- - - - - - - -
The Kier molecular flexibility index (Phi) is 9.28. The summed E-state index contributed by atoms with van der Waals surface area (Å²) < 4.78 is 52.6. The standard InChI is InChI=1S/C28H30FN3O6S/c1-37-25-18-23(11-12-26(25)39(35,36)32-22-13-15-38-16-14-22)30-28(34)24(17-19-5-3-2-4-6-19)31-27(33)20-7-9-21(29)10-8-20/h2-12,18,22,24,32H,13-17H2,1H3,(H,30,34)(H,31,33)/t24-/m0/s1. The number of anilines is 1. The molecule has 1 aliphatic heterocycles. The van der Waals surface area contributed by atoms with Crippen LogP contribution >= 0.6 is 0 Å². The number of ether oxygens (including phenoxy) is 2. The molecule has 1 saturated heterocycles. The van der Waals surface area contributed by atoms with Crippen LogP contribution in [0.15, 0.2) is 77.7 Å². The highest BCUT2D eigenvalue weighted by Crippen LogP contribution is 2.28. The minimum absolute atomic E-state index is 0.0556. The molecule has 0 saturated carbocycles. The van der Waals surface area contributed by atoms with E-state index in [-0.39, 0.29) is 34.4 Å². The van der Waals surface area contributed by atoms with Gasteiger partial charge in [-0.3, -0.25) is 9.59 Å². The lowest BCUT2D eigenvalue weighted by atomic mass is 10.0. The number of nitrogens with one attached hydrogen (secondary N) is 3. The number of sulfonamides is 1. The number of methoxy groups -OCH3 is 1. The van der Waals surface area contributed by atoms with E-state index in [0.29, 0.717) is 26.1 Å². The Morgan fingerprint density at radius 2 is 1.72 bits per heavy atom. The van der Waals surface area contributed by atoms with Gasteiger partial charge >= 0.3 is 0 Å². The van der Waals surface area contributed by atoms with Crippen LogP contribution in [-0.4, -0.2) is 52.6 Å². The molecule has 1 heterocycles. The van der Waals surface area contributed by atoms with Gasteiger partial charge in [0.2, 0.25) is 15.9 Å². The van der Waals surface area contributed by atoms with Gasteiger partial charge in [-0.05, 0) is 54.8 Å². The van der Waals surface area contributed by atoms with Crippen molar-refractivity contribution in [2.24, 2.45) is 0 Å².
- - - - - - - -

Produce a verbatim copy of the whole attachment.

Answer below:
The Kier molecular flexibility index (Phi) is 9.28. The summed E-state index contributed by atoms with van der Waals surface area (Å²) < 4.78 is 52.6. The standard InChI is InChI=1S/C28H30FN3O6S/c1-37-25-18-23(11-12-26(25)39(35,36)32-22-13-15-38-16-14-22)30-28(34)24(17-19-5-3-2-4-6-19)31-27(33)20-7-9-21(29)10-8-20/h2-12,18,22,24,32H,13-17H2,1H3,(H,30,34)(H,31,33)/t24-/m0/s1. The number of anilines is 1. The molecule has 1 aliphatic heterocycles. The van der Waals surface area contributed by atoms with Crippen LogP contribution >= 0.6 is 0 Å². The number of ether oxygens (including phenoxy) is 2. The molecule has 1 saturated heterocycles. The van der Waals surface area contributed by atoms with Crippen LogP contribution in [0.15, 0.2) is 77.7 Å². The highest BCUT2D eigenvalue weighted by Crippen LogP contribution is 2.28. The minimum absolute atomic E-state index is 0.0556. The molecule has 0 saturated carbocycles. The van der Waals surface area contributed by atoms with E-state index in [-0.39, 0.29) is 34.4 Å². The van der Waals surface area contributed by atoms with Gasteiger partial charge in [-0.3, -0.25) is 9.59 Å². The lowest BCUT2D eigenvalue weighted by atomic mass is 10.0. The number of nitrogens with one attached hydrogen (secondary N) is 3. The number of sulfonamides is 1. The number of methoxy groups -OCH3 is 1. The van der Waals surface area contributed by atoms with E-state index in [0.29, 0.717) is 26.1 Å². The Morgan fingerprint density at radius 2 is 1.72 bits per heavy atom. The van der Waals surface area contributed by atoms with Gasteiger partial charge >= 0.3 is 0 Å². The van der Waals surface area contributed by atoms with Crippen LogP contribution in [-0.4, -0.2) is 52.6 Å². The molecule has 1 heterocycles. The van der Waals surface area contributed by atoms with Gasteiger partial charge in [0.2, 0.25) is 15.9 Å². The van der Waals surface area contributed by atoms with Gasteiger partial charge in [-0.05, 0) is 54.8 Å². The van der Waals surface area contributed by atoms with Crippen molar-refractivity contribution in [2.24, 2.45) is 0 Å².